• Members can be citizens or non-citizens
  • Members can include individuals, corporations, or another LLC
  • It has no limit to the number of members 

Disadvantages

  • As a member, you have to change your tax status to become an employee of the LLC
  • As members increase, the paperwork load will increase
  • It has to be registered in your state of residence

3. Series LLC

A series LLC is a special type of limited liability company with unrestricted separation of assets, membership interests, and operations. Each series operates like an independent company run by different members and managers and has its records, books, bank account, and unique name. The responsibilities of members vary depending on the series; they may sue or be sued, get contracts, and own property. This means assets owned by one series are protected from potential liability from other series within the same LLC. Series LLCs are a common option for business owners with several interests. 

For example, if you own a hotel and your business is good, you may think of opening a second branch within the same or different town. To reduce your risks, you form a series LLC that makes your second investment independent from the first. And if one investment fails, the other is protected from liability.

However, not all states allow you to form a series LLC; please confirm from your state’s department if you’re allowed to create one. Moreover, each state has an independent way of taxing a series LLC; however, most states tax them as one entity.

Advantages:

  • It’s relatively less expensive and complex to set up, considering the number of series you can create
  • All assets from each series are independent
  • Saves on administrative costs and time since only one LLC is registered
  • You only file returns for the parent LLC

Disadvantages:

  • Legislative questions such as the course of action in case of bankruptcy are yet to be answered
  • It’s more expensive to set up than a single or multi-member LLC
  • Each series requires an independent accounting and banking system, making it relatively expensive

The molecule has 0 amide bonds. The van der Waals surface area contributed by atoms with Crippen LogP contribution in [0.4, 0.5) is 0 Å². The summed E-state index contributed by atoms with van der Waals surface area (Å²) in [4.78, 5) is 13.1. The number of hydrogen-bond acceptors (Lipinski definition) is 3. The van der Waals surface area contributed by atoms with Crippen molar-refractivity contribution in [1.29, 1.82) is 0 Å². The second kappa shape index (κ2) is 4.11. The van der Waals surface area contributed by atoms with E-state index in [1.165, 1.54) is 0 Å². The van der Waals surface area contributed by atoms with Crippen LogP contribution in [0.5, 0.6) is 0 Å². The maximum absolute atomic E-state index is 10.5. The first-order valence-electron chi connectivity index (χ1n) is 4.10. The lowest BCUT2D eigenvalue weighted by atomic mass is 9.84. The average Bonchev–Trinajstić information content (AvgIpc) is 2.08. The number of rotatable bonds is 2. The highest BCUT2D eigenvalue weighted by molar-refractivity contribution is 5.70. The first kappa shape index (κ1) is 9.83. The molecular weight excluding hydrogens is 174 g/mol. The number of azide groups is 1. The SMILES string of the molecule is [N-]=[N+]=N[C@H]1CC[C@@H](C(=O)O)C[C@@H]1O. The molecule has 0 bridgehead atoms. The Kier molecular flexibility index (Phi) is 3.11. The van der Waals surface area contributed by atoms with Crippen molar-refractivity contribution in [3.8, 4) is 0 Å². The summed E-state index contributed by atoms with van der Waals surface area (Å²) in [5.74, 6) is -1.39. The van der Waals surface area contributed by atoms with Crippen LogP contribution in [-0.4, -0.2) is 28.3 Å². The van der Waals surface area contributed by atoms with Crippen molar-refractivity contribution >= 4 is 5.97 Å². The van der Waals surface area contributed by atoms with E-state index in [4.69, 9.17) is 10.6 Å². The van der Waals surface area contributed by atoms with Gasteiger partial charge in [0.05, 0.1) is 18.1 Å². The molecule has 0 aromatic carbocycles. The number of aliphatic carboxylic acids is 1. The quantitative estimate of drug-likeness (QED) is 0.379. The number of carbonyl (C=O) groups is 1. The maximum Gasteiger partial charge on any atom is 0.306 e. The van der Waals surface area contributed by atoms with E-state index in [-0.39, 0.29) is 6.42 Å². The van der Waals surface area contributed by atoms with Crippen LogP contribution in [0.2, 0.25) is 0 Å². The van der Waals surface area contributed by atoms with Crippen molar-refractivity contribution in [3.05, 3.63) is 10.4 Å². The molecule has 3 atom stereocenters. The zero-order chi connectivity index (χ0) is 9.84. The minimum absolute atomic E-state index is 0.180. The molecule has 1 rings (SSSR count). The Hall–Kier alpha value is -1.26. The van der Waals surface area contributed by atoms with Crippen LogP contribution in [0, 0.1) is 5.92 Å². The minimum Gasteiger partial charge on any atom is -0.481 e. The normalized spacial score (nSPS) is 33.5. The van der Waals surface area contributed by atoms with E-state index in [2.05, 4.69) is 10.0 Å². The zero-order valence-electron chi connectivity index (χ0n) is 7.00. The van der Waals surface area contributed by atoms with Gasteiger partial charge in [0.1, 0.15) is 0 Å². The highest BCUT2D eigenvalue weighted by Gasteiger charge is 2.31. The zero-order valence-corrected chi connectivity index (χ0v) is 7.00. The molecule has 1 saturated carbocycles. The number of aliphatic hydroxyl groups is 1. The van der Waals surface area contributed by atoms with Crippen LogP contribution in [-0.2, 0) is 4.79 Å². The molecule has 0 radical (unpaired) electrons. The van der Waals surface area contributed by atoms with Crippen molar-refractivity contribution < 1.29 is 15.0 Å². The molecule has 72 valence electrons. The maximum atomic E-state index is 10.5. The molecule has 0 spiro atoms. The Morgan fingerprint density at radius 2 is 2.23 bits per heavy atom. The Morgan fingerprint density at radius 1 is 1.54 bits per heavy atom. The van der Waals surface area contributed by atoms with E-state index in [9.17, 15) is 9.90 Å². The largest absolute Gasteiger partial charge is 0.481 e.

Which Is Best For Your Business?

Business

Selecting the best option from different types of LLCs can be difficult. But you can begin by examining the objectives of your business while conforming to legislation in your state. Then, decide the number of members you need to involve. For instance, a single-member LLC would be your best choice if you want to personalize your business. But a multi-member LLC can work best if you have many members. 

If you’d like to spread and protect your risks, a series LLC would be a wise option. Whatever your decision, remember to get insurance for your LLC to protect yourself from any financial issues.

Furthermore, you must agree with your members on your limited liability company’s preferred management mode. That is if you want to be a manager-managed or member-managed LLC. Ensure you work on your taxes and financial records to avoid legal action. 

Conclusion

In order to know the type of LLC that fits your enterprise, the best approach is to seek professional advice before registering your business. An expert consultant is best placed to analyze your product type and business goals and suggest an appropriate structure that’ll yield maximum benefits. Professionals can also do the paperwork on your behalf and take the burden off your shoulders.

LEAVE A REPLY

Please enter your comment!
Please enter your name here